Before I commit to a stooze....

Hi All,

I was looking for a bit of advice before I make a stooze.

I've just had an accepted application for the Virgin credit card which allows money transfers into current accounts - £5k credit limit for 20 months for 0%. This will cost 4% fee (£180)
So I'll be borrowing £5,180 until Nov 2013.

I was planning to make a payment of £4,500 (or whatever the Virgin max is) as an overpayment to my mortgage which will have a short term effect of, at least, £200 reduction in interest on my mortgage over the 20 months period. It will also have a longer (positive) financial impact on my mortgage interest and reduce my MFD by 12 months. I'll be making other OPs from my salary which will compound this.

To pay it back, I'll pay min 1% payments and have a fixed 4% (before tax) savers account which I set up in January which will have exceeded the remaining balance by Nov 2013.

Would be really keen to get your opinions on maximising this opportunity and whether you think its worth doing.

Thanks, MIB
MFW2020 #5 £2,000/2,000
MFW2021 #5 £1,850/3,500
MFW2022 #5 £2255.67/3,000
Sep'12 £233,750 Jan'15 £222,329 Dec’21 £139,584
MFiT T4 #24 £48k/£34k
MFiT T5 #24 £22,186/£41k
MFiT T6 #24 £4,700/£29k

Replies

  • YorkshireBoyYorkshireBoy Forumite
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    A £5K limit means a £4,550 to £4,750 money transfer (depending on whether they include the 4% fee in the 95% calculation or not).

    You should run your figures through this calculator...

    http://www.stoozing.com/calc.php

    ...first to see if it's worthwhile. This will take into account the effect 20 months of repayments will have on your return.

    I suspect the 'profit' won't be substantial, but if it has any secondary benefits (in terms of cashflow etc) then you may still wish to go ahead.
  • JimmyTheWigJimmyTheWig Forumite
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    Sounds good, MIB.

    Depends on a few things, such as what rate of tax you pay (and if you have a (trusted!) spouse who pays a lower rate of tax than you) and what your mortgage interest rate is.
    Am also not quite sure on this 4% fixed savings account. Is the rate fixed at 4% (for how long?) but you can pay money into it whenever you want?

    As you are paying this money back in a form of regular savings, you might want to consider the First Direct regular savings account which pays 8%. You need a current account with them, but that's not a bad thing to have.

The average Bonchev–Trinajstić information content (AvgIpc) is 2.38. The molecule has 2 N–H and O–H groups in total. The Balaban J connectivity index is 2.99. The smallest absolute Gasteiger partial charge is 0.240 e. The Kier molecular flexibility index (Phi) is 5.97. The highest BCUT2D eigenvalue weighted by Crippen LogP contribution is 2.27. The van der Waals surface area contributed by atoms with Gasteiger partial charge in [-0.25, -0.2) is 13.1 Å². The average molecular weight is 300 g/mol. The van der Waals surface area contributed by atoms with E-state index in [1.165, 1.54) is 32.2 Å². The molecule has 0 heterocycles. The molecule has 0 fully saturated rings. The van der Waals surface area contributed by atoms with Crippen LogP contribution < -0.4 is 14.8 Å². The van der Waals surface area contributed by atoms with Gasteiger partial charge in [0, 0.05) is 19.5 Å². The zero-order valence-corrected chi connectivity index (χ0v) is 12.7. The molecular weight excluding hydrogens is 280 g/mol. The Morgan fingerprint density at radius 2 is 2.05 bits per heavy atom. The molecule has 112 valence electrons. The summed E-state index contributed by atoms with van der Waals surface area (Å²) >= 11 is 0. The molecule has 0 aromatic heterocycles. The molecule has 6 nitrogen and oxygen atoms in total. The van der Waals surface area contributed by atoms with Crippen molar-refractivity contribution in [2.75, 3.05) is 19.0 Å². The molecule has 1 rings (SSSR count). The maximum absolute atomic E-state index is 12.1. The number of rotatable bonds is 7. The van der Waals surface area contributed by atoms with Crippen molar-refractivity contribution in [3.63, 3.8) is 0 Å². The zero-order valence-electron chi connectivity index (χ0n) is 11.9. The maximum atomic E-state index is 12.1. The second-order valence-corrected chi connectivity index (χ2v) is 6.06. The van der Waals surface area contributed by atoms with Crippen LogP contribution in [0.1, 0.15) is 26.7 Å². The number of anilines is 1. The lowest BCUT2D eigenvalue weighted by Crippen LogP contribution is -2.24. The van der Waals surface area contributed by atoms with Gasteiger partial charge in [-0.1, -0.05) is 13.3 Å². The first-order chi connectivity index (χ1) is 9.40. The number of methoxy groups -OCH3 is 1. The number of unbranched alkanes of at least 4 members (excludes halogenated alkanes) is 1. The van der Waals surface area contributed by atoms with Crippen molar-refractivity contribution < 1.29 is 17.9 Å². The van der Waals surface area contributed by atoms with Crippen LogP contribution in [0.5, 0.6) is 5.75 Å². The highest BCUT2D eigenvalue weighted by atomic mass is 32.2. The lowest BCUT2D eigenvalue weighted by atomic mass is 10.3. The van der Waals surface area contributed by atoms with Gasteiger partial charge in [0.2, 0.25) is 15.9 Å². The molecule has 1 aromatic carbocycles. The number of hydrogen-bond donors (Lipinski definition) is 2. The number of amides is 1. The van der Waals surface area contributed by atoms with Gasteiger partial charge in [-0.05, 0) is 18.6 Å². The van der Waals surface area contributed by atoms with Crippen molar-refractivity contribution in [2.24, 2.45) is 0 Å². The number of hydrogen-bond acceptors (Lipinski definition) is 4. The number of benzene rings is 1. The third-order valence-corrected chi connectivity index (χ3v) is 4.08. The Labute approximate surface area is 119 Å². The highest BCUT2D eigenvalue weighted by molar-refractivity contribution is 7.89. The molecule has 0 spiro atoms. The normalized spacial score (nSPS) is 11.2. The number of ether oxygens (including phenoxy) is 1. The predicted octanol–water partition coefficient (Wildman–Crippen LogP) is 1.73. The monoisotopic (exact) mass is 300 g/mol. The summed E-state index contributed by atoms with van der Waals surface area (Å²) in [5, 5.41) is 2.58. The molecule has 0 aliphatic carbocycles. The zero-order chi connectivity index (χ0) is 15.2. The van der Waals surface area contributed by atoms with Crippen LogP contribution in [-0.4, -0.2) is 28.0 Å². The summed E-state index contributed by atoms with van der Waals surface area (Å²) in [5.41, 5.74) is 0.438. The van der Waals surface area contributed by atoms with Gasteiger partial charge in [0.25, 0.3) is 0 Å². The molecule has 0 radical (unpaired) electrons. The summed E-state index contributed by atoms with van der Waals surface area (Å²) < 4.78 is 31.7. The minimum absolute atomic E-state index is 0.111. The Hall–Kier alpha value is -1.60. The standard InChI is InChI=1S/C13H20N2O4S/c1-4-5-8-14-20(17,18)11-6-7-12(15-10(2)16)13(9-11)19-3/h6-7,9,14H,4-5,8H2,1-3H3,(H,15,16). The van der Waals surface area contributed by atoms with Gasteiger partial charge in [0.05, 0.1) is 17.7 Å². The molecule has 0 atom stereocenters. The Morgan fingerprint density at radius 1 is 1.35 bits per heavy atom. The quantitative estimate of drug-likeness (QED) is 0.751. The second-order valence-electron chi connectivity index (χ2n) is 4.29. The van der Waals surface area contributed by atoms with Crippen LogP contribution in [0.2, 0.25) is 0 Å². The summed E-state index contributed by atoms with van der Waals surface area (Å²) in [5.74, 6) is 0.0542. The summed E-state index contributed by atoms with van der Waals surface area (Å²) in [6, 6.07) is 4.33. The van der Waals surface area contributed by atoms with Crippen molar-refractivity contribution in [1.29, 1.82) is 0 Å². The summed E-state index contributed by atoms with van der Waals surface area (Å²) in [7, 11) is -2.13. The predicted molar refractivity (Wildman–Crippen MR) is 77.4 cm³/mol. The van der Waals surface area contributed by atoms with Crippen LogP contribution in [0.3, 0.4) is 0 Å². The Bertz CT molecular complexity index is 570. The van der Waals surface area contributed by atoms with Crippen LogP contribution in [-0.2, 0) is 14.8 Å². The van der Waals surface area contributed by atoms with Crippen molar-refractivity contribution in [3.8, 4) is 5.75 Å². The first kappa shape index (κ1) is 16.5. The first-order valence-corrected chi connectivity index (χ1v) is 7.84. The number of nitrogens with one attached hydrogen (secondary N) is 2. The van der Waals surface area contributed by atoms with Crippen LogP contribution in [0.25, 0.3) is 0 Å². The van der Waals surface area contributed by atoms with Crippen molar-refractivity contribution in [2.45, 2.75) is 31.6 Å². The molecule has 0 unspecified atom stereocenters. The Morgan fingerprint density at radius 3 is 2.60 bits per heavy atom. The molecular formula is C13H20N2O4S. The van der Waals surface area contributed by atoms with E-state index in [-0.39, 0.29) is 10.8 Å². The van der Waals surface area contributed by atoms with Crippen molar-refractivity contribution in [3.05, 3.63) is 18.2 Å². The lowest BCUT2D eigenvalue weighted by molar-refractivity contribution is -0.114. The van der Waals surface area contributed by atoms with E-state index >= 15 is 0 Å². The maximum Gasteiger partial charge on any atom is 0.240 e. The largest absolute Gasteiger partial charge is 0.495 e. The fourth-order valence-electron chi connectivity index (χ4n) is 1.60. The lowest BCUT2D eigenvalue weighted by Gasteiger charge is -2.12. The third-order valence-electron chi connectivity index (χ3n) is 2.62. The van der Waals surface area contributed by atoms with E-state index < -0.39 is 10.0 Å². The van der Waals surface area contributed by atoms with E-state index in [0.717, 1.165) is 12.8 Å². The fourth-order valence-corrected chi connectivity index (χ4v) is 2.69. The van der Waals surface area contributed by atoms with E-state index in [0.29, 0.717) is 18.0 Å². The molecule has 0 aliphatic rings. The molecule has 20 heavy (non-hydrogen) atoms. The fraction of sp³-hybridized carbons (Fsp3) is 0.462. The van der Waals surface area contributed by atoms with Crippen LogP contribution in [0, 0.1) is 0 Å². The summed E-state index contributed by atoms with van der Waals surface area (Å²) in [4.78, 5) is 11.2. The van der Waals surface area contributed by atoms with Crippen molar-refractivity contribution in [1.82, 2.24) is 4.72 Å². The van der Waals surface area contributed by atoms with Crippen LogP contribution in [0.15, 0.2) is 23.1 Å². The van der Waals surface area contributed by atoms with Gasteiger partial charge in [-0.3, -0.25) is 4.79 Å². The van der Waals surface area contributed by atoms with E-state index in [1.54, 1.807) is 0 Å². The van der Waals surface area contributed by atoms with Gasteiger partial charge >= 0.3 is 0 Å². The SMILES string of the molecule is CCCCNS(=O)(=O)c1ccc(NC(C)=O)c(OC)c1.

Presumably you can't (easily) get your overpayments back out of your mortgage. Obviously this isn't a problem as you will be paying the money into savings every month to clear the balance at the end.
    But my one concern would be what if circumstances change and you can no longer afford to pay the money into savings. You'd then be stuck with a credit card balance you couldn't pay.

    Paying the Stooz pot into savings wouldn't result in this potential pit-fall. Whether this would be worth it or not would depend on what you pay on your mortgage.
  • Maybe_its_becauseMaybe_its_because Forumite
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    Hi Jimmy,

    Thanks for your post - I did reply straight away but lost the post so spat my dummy out and didn't rewrite it. Over it now though :rotfl:

    Luckily I've been saving up ISAs over the last few years so got a good £15K buffer in case it all goes horribly wrong.

    I know it's not a typical stooze, but ultimately if it reduces my MFW by 12 months, then I'm happy. The interest I make on the ISA I'm paying my stooze repayments into is going to come up a couple of quid short of the interest on the stooze by the time the credit card needs paying back. But I'm saving at least £200 in 20 months of mortgage interest, so double whammy. (add to that the compound interest for the next few years until I'm MFW)

    I'm just glad that none of you think its a ridiculous idea. (especially as I've now gone and done it....)

    Cheers, MIB
    MFW2020 #5 £2,000/2,000
    MFW2021 #5 £1,850/3,500
    MFW2022 #5 £2255.67/3,000
    Sep'12 £233,750 Jan'15 £222,329 Dec’21 £139,584
    MFiT T4 #24 £48k/£34k
    MFiT T5 #24 £22,186/£41k
    MFiT T6 #24 £4,700/£29k
  • JimmyTheWigJimmyTheWig Forumite
    12.2K Posts
    Part of the Furniture 10,000 Posts Name Dropper Combo Breaker
    I know it's not a typical stooze
    You're right there. It's riskier than anything that would be allowed on the GIOL board (for those who have been reading Martin's blogs).
    Luckily I've been saving up ISAs over the last few years so got a good £15K buffer in case it all goes horribly wrong.
    But given this, I'd personally be happy with the risk.
    You could look at it that you've saved up £15k in ISAs over the last few years and have decided to pay some of this off your mortgage.
    Then you're doing a Stooz, putting the Stooz pot into your ISA.

    The only difference is that you're leaving the money in your ISA so as not to mess with your annual allowance. But as far as the risk is concerned it's exactly the same as doing the above.
  • Maybe_its_becauseMaybe_its_because Forumite
    436 Posts
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    .
    You could look at it that you've saved up £15k in ISAs over the last few years and have decided to pay some of this off your mortgage.
    Then you're doing a Stooz, putting the Stooz pot into your ISA.

    Yes, that makes a lot of sense put that way. Thank you :)
    MFW2020 #5 £2,000/2,000
    MFW2021 #5 £1,850/3,500
    MFW2022 #5 £2255.67/3,000
    Sep'12 £233,750 Jan'15 £222,329 Dec’21 £139,584
    MFiT T4 #24 £48k/£34k
    MFiT T5 #24 £22,186/£41k
    MFiT T6 #24 £4,700/£29k
This discussion has been closed.
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